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Bynum Makes Big Impact

by Mark Montieth |

March 11, 2014

He's listed at 285, five pounds less than Roy Hibbert. He's listed at 7-foot, two inches shorter than Hibbert.

But something's wrong here. Andrew Bynum is so big, Hibbert could pass for his younger brother. Bynum is so big, the Pacers are going to have to either invent a new nickname for him, or downsize Hibbert's.

“He's huge,” Paul George said after Bynum's encouraging debut with the Pacers Tuesday at Bankers Life Fieldhouse. “He's bigger than Roy. We call Roy the Big Dawg, but Bynum's probably bigger than Roy.”

No, he is bigger than Roy. Has to be, regardless of what the roster stats show.

“Humongous,” David West said. “He's enormous. I'm glad he's on our side.”

Bynum officially joined the Pacers' side in their streak-busting 94-83 victory over Boston, and wasted no time making an impression – a big impression on those fans in attendance, who had yet to see him in uniform. A quick impression, too.

Entering the game to an eager ovation with 4:22 left in the first quarter, Bynum wasted no time making his presence felt. He cleared room for David West to score on a driving left-handed shot in the lane on his first offensive possession. He scored on a dunk on his second, and then he grabbed a rebound on the other end. Two offensive plays later, he scooted a bounce pass from the left block to West on the right wing for a driving layup.

It went on like that, and by the time the period ended Bynum had contributed four points, five rebounds and an assist in his 262 seconds. He finished the game with eight points on 3-of-4 shots and 10 rebounds in 15:37. Many questions remain to be answered, but the opening act was as encouraging as it was intriguing.

The bench, which had contributed just four points in the previous game, a loss at Dallas, scored 31 points in this one. Bynum was a major part of that, because his mere presence created opportunities for fellow second-unit scoring threats Luis Scola (11 points on 5-of-7 shooting) and Evan Turner (nine points on 4-of-4 shooting).

Asked how Bynum should best contribute to the Pacers, West had a quick answer.

“His ability to command a double-team,” he said. “I don't know if it gets more simple than that. The NBA is about advantages, and if you've got a guy who can get two (defenders) to the ball before he even makes a move …”

That would be a good thing. Hibbert doesn't tend to draw double-teams but Bynum did from the undersized Celtics. He showed why when he displayed a power move across the lane in the third period that drew a helpless foul from Jared Sullinger, who at 6-9, 260 used to bully his way through the Big Ten but looked like positively pint-sized next to Bynum.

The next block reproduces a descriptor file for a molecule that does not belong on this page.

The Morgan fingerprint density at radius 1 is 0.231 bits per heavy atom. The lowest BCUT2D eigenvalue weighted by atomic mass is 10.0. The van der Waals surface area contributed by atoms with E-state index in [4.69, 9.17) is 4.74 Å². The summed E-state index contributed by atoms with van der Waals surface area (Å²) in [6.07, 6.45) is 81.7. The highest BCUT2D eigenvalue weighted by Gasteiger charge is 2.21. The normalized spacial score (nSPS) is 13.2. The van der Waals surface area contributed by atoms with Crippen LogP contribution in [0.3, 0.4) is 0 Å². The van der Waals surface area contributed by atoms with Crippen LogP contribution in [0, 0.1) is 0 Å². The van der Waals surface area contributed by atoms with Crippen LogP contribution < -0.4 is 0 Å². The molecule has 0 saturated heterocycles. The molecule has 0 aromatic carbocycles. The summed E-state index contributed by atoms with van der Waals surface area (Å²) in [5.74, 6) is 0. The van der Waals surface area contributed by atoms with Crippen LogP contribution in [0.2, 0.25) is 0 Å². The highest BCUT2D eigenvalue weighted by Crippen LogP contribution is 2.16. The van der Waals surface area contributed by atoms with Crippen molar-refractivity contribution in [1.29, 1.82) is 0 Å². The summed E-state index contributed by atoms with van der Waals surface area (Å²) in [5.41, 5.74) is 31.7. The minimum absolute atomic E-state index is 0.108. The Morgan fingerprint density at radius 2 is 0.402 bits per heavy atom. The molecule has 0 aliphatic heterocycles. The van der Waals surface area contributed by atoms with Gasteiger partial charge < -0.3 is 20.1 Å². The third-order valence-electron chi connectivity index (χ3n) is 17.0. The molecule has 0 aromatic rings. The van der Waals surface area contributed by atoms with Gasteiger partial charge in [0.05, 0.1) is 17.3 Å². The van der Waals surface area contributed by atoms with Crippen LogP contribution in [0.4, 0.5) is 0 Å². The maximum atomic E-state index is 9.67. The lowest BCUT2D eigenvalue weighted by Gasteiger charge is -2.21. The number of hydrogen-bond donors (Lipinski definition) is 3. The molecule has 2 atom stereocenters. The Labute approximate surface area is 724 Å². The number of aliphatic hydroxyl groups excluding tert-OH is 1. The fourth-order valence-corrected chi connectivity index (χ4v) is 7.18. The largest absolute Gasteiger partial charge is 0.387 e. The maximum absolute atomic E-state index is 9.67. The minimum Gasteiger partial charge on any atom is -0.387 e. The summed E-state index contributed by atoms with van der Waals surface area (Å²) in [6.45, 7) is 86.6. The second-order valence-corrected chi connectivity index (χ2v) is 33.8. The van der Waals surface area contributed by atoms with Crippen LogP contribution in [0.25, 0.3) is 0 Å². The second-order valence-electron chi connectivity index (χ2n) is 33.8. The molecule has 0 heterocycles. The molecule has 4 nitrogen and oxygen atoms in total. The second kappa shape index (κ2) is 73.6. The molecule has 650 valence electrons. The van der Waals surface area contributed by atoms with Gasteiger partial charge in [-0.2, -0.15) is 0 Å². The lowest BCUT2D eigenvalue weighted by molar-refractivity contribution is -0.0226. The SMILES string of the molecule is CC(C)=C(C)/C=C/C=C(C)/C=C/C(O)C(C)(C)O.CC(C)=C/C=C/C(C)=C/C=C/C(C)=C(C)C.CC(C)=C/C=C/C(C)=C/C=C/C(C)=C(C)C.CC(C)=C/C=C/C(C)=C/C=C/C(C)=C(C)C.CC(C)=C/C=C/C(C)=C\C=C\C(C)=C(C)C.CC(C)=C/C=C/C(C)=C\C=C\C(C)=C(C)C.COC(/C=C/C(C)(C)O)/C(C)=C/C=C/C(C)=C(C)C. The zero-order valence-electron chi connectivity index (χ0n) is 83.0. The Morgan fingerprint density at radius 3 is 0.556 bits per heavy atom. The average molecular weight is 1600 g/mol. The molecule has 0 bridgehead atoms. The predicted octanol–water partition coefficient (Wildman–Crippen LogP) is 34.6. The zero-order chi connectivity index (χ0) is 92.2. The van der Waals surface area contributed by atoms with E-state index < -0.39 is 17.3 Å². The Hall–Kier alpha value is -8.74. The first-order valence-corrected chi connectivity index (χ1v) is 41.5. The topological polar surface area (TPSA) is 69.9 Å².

“Let's not blow it out of perspective,” Bynum said of his first-quarter flurry. “I think the tallest guy they had was 6-2. Playing with midgets, so it was going to be easy to be effective.”

That's Bynum. He keeps it cool. You'll never hear rah-rah talk from him. He's unimpressed with praise, and he's dismissive of opponents. West used a curse word to describe his nature, and meant it as a compliment. Maybe the Pacers' collection of nice guys can use that element. Again, one game isn't enough to know.

But one game is enough to know all the potential positives Bynum can bring – the power game around the basket, the rebounds in traffic that seem to find their way to him, the passing skills. This is a player remember, who once scored 42 points in a game, once grabbed 30 rebounds, once had a game with 21 points and 22 rebounds and once had a triple-double. So, getting eight points and 10 rebounds off the bench wasn't going to impress him.

But it caught the eye of his teammates.

“Man, he brought a lot.” George said. “There's not much on the court that he didn't do tonight.”

Bynum's great games were at least two seasons ago, though, and it remains to be seen how his knees hold up. The Pacers have nursed him along carefully since acquiring him on Feb. 1, and he can't predict how his right knee, which is protected by a heavy brace, will respond to game action. He wasn't supposed to play for at least a few more days, but he was forced into action slightly ahead of schedule by Ian Mahinmi's bruised left rib. He doesn't know how he'll feel during Wednesday's practice, nor whether he'll be able to play in back-to-back games in Philadelphia and Detroit on Friday and Saturday.

“Today it didn't bother me because of adrenaline and I had two months off, so it's going to feel good,” he said of his right knee. “The key is how it responds and how we can keep inflammation out. If we have inflammation, that starts the whole (troublesome) process. Right now we don't have any.”

If his knees hold up, Bynum's contributions can only grow. He doesn't have much chemistry with either the starters or reserves yet, having barely practiced with them in five-on-five settings. He said he prefers playing on the right block rather than the left, where he was posted most of Tuesday's game. His teammates, he said, have to learn he'll pass the ball back out if they give it to him. And the coaching staff will have to figure a way to cover for him when he has to guard smaller players on the perimeter, as he did against the Celtics.

Still, his skills are undeniable.

“He's one of the best bigs in this league and in the history of the game when he's healthy,” George Hill said.

If you think that's hyperbole, then settle for this assessment from Celtics coach Brad Stevens.

“What they have is 48 minutes of a dynamic low post threat,” Steven said before the game. “That's very rare. Now you have two of the best back-to-the-basket threats with size on one team.”

For the Pacers, that's big.

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